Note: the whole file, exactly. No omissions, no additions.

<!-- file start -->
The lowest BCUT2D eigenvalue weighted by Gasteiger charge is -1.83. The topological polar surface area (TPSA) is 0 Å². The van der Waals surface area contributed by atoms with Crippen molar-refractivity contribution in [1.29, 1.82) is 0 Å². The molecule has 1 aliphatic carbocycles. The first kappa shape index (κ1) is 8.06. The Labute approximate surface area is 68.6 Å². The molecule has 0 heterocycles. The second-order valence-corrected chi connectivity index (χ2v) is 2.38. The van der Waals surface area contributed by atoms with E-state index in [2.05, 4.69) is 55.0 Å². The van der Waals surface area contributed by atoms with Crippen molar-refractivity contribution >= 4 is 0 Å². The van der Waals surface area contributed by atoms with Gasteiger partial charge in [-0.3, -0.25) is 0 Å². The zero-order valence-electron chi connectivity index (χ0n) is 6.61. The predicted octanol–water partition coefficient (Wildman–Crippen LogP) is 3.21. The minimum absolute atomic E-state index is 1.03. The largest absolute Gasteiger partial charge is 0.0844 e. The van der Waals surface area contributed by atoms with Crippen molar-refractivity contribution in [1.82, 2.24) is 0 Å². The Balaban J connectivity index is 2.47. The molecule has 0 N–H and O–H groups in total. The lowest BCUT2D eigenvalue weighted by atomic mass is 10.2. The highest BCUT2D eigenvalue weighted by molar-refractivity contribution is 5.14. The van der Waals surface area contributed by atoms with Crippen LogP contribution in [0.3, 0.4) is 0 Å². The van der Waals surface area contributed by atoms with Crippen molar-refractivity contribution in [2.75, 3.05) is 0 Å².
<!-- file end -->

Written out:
The lowest BCUT2D eigenvalue weighted by Gasteiger charge is -1.83. The topological polar surface area (TPSA) is 0 Å². The van der Waals surface area contributed by atoms with Crippen molar-refractivity contribution in [1.29, 1.82) is 0 Å². The molecule has 1 aliphatic carbocycles. The first kappa shape index (κ1) is 8.06. The Labute approximate surface area is 68.6 Å². The molecule has 0 heterocycles. The second-order valence-corrected chi connectivity index (χ2v) is 2.38. The van der Waals surface area contributed by atoms with E-state index in [2.05, 4.69) is 55.0 Å². The van der Waals surface area contributed by atoms with Crippen molar-refractivity contribution >= 4 is 0 Å². The van der Waals surface area contributed by atoms with Gasteiger partial charge in [-0.3, -0.25) is 0 Å². The zero-order valence-electron chi connectivity index (χ0n) is 6.61. The predicted octanol–water partition coefficient (Wildman–Crippen LogP) is 3.21. The minimum absolute atomic E-state index is 1.03. The largest absolute Gasteiger partial charge is 0.0844 e. The van der Waals surface area contributed by atoms with Crippen molar-refractivity contribution in [1.82, 2.24) is 0 Å². The Balaban J connectivity index is 2.47. The molecule has 0 N–H and O–H groups in total. The lowest BCUT2D eigenvalue weighted by atomic mass is 10.2. The highest BCUT2D eigenvalue weighted by molar-refractivity contribution is 5.14. The van der Waals surface area contributed by atoms with Crippen LogP contribution in [0.3, 0.4) is 0 Å². The van der Waals surface area contributed by atoms with Crippen molar-refractivity contribution in [2.75, 3.05) is 0 Å².